17. Climatic response of stable isotope variations in wood cellulose of pine (Pinus sylvestris l.) and their tree-ring width on the Kola Peninsula, north-western Russia

    International Nuclear Information System (INIS)

    Boettger, T.; Hiller, A.; Gehre, M.; Friedrich, M.; Kremenetski, C.

    2002-01-01

    The Kola Peninsula region of northwestern Russia, adjacent to relatively well studied Scandinavian areas, is climatically affected by not only the Gulf Stream and the North Atlantic but also the Eurasian continent. Living and subfossil pine trees from the Khibiny mountains on the Kola Peninsula were analysed for carbon, oxygen and hydrogen isotope composition and for tree-ring width. Comparisons of local meteorological and tree-ring data revealed significant correlations. δ 13 C and δ 18 O values are particularly sensitive to changes in the temperature in July and August and to precipitation in the winter months of the previous year, respectively. On average, 13 C in the cellulose of pine trees between c. 1000 and 1300 AD is enriched by δ values of around 1 per mille compared to the modern trees from this region. This indicates a distinctly warmer summer climate at that time (the Medieval Warm epoch in Europe) than recently observed. The δ 18 O values of wood cellulose and the δ 2 H values of non-exchangeable hydrogen of tree cellulose from both fossil and modern samples cover a wide range between around 22 and 29 per mille and between about -80 and -120 per mille vs. SMOW, respectively. This suggests variations in the seasonal distribution of precipitation at that time, assuming its source has remained the same as in the past. (author)

  18. Influences of climate change on area variation of Qinghai Lake on Qinghai-Tibetan Plateau since 1980s.

    Science.gov (United States)

    Tang, Lingyi; Duan, Xiaofang; Kong, Fanjin; Zhang, Fan; Zheng, Yangfan; Li, Zhen; Mei, Yi; Zhao, Yanwen; Hu, Shuijin

    2018-05-09

    Qinghai-Tibetan Plateau is the most sensitive region to global warming on Earth. Qinghai Lake, the largest lake on the plateau, has experienced evident area variation during the past several decades. To quantify the area changes of Qinghai Lake, a satellite-based survey based on Landsat images from the 1980s to 2010s has been performed. In addition, meteorological data from all the seven available stations on Qinghai-Tibetan Plateau has been analyzed. Area of Qinghai Lake shrank ~2% during 1987-2005, and then increased ~3% from 2005-2016. Meanwhile, the average annual temperature increased 0.319 °C/10 y in the past 50 years, where the value is 0.415 °C/10 y from 2005-2016. The structural equation modeling (SEM) shows that precipitation is the primary factor influencing the area of Qinghai Lake. Moreover, temperature might be tightly correlated with precipitation, snow line, and evaporation, thereby indirectly causes alternations of the lake area. This study elucidated the significant area variation of water body on the Qinghai-Tibetan Plateau under global warming since 1980s.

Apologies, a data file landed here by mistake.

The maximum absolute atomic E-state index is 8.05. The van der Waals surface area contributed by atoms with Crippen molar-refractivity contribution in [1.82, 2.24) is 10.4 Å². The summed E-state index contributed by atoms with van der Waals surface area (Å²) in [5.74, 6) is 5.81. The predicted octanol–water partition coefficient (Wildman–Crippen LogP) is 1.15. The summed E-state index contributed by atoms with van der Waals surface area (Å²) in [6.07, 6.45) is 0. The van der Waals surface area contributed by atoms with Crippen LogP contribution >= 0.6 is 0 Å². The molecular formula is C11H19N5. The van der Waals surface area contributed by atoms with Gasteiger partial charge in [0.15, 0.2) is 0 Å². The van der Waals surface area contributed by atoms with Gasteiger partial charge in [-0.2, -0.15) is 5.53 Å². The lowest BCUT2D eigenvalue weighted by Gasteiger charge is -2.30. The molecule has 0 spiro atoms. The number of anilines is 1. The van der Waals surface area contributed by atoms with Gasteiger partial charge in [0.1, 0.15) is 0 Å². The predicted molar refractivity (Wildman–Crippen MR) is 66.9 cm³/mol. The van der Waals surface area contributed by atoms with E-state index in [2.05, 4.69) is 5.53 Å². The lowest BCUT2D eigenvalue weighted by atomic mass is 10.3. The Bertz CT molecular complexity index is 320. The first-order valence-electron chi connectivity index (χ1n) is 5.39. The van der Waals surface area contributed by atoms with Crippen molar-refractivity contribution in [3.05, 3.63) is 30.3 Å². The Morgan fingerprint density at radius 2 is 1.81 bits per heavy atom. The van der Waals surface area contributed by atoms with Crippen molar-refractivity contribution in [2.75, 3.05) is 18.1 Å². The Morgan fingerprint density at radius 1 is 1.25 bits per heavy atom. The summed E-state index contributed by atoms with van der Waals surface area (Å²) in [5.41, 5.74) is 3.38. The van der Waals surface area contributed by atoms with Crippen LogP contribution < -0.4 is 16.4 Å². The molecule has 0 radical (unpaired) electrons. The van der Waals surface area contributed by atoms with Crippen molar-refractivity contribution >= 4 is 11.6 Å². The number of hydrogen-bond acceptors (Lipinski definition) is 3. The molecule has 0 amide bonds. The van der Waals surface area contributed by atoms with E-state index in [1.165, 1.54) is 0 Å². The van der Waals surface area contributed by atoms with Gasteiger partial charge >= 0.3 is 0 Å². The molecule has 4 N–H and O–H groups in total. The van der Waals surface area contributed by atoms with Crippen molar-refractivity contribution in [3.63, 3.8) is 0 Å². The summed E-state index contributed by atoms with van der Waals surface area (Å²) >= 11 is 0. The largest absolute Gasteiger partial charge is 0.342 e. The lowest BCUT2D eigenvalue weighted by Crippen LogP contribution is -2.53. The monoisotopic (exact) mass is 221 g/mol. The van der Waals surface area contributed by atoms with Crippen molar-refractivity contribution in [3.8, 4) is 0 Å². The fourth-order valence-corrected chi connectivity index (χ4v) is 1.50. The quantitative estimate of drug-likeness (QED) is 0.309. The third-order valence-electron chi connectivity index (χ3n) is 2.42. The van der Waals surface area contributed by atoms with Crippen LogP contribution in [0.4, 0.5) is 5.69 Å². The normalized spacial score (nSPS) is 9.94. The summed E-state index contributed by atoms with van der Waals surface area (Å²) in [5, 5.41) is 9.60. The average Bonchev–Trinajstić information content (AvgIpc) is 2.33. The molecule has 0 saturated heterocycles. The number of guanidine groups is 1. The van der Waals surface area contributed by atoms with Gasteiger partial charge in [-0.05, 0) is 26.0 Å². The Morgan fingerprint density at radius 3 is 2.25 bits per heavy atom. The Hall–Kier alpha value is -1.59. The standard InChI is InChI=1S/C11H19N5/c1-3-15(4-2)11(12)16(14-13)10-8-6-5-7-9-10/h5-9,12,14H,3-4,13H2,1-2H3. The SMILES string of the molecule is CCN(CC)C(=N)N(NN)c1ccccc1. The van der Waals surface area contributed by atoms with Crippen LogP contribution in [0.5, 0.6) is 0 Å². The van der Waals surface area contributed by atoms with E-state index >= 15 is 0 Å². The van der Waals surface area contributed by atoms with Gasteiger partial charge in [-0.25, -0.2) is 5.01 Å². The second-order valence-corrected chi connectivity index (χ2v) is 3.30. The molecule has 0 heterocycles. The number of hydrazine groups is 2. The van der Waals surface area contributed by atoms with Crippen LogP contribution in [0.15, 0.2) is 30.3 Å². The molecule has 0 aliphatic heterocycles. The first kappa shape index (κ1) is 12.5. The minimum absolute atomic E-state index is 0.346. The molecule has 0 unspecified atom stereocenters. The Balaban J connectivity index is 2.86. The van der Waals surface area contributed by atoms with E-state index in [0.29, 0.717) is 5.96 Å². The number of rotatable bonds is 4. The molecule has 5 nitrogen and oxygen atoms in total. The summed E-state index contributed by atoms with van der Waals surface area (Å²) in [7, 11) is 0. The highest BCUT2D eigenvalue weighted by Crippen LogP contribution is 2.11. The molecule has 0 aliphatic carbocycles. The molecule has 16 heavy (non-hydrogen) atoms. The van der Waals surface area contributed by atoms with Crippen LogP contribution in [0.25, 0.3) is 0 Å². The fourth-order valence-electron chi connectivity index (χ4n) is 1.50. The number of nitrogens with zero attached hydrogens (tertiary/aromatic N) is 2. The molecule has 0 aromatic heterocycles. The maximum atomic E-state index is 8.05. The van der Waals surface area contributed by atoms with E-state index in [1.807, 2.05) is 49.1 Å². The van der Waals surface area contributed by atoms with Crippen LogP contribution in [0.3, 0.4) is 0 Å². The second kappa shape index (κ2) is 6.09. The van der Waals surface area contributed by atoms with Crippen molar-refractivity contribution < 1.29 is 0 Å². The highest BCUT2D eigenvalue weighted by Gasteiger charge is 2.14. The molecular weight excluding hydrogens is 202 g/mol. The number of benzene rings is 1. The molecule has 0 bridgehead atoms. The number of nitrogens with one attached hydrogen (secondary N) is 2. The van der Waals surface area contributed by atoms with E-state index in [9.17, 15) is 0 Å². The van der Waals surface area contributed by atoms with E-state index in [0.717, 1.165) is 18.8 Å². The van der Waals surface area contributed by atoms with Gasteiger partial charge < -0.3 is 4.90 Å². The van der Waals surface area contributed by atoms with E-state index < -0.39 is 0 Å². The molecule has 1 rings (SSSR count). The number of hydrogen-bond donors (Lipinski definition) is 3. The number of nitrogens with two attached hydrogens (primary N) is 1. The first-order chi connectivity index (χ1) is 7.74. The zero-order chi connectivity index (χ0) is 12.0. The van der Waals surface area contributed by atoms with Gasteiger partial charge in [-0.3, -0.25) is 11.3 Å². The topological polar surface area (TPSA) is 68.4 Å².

19. Implications of human induced changes on the distribution of important plant species in the northwestern coastal desert of Egypt

    Directory of Open Access Journals (Sweden)

    Marwa Waseem Halmy

    2015-12-01

    Full Text Available The application of species distribution modeling in deserts is a useful tool for mapping species and assessing the impact of human induced changes on individual species. Such applications are still rare, and this may be attributed to the fact that much of the arid lands and deserts around the world are located in inaccessible areas. Few studies have conducted spatially explicit modeling of plant species distribution in Egypt. The random forest modeling approach was applied to climatic and land-surface parameters to predict the distribution of ten important plant species in an arid landscape in the northwestern coastal desert of Egypt. The impact of changes in land use and climate on the distribution of the plant species was assessed. The results indicate that the changes in land use in the area have resulted in habitat loss for all the modeled species. Projected future changes in land use reveals that all the modeled species will continue to suffer habitat loss. The projected impact of modeled climate scenarios (A1B, A2A and B2A on the distribution of the modeled species by 2040 varied. Some of the species were projected to be adversely affected by the changes in climate, while other species are expected to benefit from these changes. The combined impact of the changes in land use and climate pose serious threats to most of the modeled species. The study found that all the species are expected to suffer loss in habitat, except Gymnocarpos decanderus. The study highlights the importance of assessing the impact of land use/climate change scenarios on other species of restricted distribution in the area and can help shape policy and mitigation measures directed toward biodiversity conservation in Egypt.